I plan to put out a new novel about every six months for at least the next 10 years. By then I’ll no doubt have other stories on tap.
What is the hardest part of writing your books?
Devising an engaging plot from scratch, from a blank sheet of paper, so to speak.
I struggle mightily with that — to keep the story interesting in every scene, to build a progression of greater and greater obstacles that are, nonetheless, still plausible-seeming to the reader.
It helps to start with characters that one finds interesting. Still, letting them be the drivers through events that keep the reader engaged from the first page to last is a tremendous challenge. Tremendous, but very satisfying when done well.
One always hopes, of course, that the readers find the journey equally interesting.
What book are you reading now?
That’s a tougher question than it might sound at first blush. Like most writers, I’m a voracious reader and I’ve always got a half-dozen things in progress with bookmarks placed at various points.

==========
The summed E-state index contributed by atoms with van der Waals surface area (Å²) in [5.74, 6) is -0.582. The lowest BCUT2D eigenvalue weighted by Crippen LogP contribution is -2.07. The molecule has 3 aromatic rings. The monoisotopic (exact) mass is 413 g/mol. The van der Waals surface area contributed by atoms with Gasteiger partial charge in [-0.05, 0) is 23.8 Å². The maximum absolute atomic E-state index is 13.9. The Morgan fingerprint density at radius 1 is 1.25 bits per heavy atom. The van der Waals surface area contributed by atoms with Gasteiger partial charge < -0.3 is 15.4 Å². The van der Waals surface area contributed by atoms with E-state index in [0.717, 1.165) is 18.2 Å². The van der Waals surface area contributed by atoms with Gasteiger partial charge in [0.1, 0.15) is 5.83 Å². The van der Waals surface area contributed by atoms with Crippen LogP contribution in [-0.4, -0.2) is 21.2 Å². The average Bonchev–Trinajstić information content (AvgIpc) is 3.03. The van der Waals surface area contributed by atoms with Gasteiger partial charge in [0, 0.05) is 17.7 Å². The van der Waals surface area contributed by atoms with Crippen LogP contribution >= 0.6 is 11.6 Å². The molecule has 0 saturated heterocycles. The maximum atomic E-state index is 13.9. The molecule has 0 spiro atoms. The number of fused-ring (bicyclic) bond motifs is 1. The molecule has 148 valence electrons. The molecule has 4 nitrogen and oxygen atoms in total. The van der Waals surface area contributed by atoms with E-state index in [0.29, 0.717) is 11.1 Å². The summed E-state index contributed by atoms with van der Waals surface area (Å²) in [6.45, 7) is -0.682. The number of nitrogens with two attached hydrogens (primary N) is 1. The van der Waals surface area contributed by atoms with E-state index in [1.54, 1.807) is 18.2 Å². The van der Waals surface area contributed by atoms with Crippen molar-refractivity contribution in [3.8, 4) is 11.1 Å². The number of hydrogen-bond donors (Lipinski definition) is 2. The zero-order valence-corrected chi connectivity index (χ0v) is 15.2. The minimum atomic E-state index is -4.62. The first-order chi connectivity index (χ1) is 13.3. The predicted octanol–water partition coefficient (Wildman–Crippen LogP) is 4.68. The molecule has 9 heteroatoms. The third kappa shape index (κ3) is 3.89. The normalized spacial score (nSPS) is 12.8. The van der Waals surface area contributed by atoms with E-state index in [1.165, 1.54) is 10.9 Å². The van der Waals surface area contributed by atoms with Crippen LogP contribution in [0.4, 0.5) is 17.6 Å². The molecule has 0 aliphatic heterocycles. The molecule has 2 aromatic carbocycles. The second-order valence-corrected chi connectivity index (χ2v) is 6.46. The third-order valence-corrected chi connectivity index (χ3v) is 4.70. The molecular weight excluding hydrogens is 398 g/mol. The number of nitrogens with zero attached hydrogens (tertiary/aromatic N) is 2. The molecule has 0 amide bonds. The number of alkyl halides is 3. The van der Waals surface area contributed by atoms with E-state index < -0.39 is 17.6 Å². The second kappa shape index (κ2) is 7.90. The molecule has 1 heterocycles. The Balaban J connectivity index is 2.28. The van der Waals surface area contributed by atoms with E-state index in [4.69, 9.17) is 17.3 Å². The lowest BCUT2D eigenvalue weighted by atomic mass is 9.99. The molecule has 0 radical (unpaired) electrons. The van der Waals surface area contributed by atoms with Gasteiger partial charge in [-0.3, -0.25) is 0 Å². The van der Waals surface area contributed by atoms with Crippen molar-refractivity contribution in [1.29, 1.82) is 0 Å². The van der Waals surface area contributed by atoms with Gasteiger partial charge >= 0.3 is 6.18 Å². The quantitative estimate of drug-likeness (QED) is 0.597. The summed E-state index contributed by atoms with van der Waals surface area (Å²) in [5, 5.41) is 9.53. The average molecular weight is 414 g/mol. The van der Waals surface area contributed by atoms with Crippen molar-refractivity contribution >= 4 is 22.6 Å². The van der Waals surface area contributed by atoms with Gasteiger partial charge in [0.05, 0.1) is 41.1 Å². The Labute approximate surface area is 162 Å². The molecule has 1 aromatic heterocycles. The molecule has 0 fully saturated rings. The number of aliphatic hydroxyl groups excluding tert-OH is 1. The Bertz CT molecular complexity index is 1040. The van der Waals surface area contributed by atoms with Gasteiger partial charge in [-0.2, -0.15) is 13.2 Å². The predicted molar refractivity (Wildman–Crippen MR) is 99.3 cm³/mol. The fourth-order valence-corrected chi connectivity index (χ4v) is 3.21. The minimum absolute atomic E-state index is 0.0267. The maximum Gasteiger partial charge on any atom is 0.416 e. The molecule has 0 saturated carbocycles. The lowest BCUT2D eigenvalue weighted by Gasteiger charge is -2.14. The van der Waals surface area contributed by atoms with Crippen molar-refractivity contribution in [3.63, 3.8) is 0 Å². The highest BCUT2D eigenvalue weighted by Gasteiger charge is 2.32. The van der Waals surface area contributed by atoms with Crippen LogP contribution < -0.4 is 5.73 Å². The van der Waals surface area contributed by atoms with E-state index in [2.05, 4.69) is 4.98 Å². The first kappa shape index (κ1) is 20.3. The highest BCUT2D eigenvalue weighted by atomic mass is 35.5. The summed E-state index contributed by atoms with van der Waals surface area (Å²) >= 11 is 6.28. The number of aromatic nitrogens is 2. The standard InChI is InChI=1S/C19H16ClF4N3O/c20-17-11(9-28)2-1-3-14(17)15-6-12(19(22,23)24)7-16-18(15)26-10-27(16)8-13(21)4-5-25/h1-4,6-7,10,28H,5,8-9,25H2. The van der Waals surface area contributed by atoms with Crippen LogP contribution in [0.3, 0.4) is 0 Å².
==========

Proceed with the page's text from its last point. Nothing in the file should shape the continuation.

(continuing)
I’ve been reading Thomas Madden’s Venice (a straight history). I’m also plowing through a lot of Delderfield still, having recently finished his Swann saga. The first volume of “A Horseman Riding By” is next on the list.
Sadly, I limit my pleasure reading these days. Most of my non-writing time is focused on research for my future novels. That runs the gamut from the relations between 14th-century Venice and the Levantine to 16th century Portuguese sailing technology to late 19th century medical practices.
Why should we read your book?
I’ll let a reviewer speak for me:“Death is Overrated is a great blend of suspense, tension, action, villainy, and excitement. A modern day crime thriller with the heroic characters and daring escapades of a 1940's Hollywood film.”
"Professor Thomas Payne didn't intend to wind up dead on his vacation to UK, and in truth he wasn't the victim. But proving his identity to the police becomes tricky after they pull his passport off the body and conclude the deceased is Dr. Payne, no doubt.